When Mad Men started airing in 2007, most of the men wore skinny jeans, scooped-neck vintage band T-shirts and winklepickers. And everyone thought that they look so cool and different in their vintage wardrobe. Than the guys from Madison Avenue waltzed in with their grey, brown and blue suits, billowy white shirts, perfectly neat pocket squares and side-parted hair and something has changed forever. When someone says “60s”, no one will ever again think of bell bottom jeans, but an ideally tailored suit. And when someone says “an ideally tailored suit” no one will remember the stylish 007 agent, but the creative director of Sterling Cooper, Don Draper. How else did this TV show change the way we think of men’s fashion?

Mad Men's Influence On Men's Fashion

Mad About Suits

Though the whole series spanned a decade and the styles of the characters have changed, one thing has remained the same – power suits. Men all around the world have started to wear suits again, and not just for formal occasions but for a regular day at work, too. In fact, between 1998 and 2014, the number of sold suits in US alone, has doubled. We are sure that we can thank Mad Men for at least half of that number. No one even refers the American suit as such, but as a Don Draper suit. You can simply order a tailored suit from online tailors such as iTailor, by giving them that description. Still, Don Draper is not the only man that has played with fashion enthusiasts’ and professionals’ imagination, though he is the show’s most lovable character (despite all his sins).

Mad Men's Influence On Men's Fashion

Don Draper – Classic

For Don Draper it is all about the classic and wearing something he feels comfortable with. Over the series he is the only one who has not embraced the style changes that came with the 70s. A man simply loves his suit. Everything around Don Draper can fall apart, but he will gracefully sport his American cut suit, somewhat thicker at the shoulders and chest and tapered around the waste. He has chosen never to go fully-casual (except near the end of the season seven), so the sports jacket and straight trousers are his choice of everyday outfit.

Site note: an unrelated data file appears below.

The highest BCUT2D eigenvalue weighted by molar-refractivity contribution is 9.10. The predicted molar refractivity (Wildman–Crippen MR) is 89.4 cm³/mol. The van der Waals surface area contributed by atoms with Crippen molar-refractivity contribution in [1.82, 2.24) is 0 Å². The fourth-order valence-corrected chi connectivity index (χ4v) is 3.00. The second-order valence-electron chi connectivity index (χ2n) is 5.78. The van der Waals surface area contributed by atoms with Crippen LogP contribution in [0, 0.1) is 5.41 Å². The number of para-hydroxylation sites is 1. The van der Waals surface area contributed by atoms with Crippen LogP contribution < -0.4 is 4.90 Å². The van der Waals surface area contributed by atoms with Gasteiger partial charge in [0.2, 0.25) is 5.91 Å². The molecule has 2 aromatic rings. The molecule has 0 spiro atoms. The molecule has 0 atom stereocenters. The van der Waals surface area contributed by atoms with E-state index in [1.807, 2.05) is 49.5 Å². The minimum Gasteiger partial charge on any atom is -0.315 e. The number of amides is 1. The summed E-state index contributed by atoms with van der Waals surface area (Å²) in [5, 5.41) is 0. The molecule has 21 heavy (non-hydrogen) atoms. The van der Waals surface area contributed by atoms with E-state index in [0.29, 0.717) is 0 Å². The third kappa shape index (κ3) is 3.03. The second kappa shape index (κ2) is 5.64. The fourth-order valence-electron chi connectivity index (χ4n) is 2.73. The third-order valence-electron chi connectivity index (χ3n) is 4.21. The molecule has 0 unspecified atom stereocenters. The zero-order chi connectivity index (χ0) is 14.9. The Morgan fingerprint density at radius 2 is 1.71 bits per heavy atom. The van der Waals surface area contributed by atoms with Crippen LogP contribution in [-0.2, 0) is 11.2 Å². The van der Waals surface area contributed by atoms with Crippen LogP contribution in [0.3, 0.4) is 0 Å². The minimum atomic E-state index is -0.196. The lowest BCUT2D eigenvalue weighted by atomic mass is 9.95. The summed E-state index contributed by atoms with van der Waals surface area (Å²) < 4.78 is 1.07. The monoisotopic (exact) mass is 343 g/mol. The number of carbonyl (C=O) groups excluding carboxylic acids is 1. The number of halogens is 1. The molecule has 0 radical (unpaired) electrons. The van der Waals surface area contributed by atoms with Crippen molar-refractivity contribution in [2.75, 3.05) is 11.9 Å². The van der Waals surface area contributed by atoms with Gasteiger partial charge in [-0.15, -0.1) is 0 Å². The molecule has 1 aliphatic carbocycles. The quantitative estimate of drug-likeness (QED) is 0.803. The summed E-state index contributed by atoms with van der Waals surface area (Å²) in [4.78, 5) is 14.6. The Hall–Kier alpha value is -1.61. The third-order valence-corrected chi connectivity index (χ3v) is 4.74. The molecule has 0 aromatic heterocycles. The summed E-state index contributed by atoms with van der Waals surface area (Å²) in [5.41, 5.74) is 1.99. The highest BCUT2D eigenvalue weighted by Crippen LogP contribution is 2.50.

Mad Men's Influence On Men's Fashion

Roger Sterling – The Player

If there is anyone in the office that could match Don Draper’s seductiveness, stylishness and masculine charm, that is Roger Sterling. Even on LSD, this man looks impeccable in his black sports jacket, grey trousers, white shirt and bright red tie. Roger has known to be experimenting with styles just like with women, so we had the chance to see him in a classic three-piece suit and in checked sports jacket and chinos. He brings some fun into the jet-set style and many men today can learn some valuable fashion lessons from him.

Mad Men's Influence On Men's Fashion

Pete Campbell – Playing it Safe

We cannot deny that throughout the TV show, Pete’s style has evolved, but he has never stopped playing it safe. From the private-school youth in the first season to his Don Draper imitations in the following seasons, Pete Campbell has been trying to compensate his youth, baby-face and inexperience by emulating an old-soul look. Still, later in the show, he has dominated the dandy style without looking immature. He has succeeded that with brown color, bold patterns and slimmer two-button suits.

Mad Men's Influence On Men's Fashion

Michael Ginsberg and Stan Rizzo – Creative Rebels

The unapologetically unsuited Stan Rizzo was a true mark of the beginning of the 70s and a more informal work outfit. One could expect that in the creative department. The lumberjack beard, cravat and the Easy Rider jacket made him stand out in the Sterling Cooper office. Rizzo’s coworker from the creative, Michael Ginsberg has a thing or two to say about fashion, too. Ginsberg is compensating his neurotic personality with extrovert style, and he is a good example for implementing patterns, colors, textures and even toggles into today’s fashion.

It is no wonder that Mad Men is marked as “the most fashion-influential TV show since Sex and the City”. The drama about curvy women and slick ad men is a true aesthetic gold mine that is yet to be explored.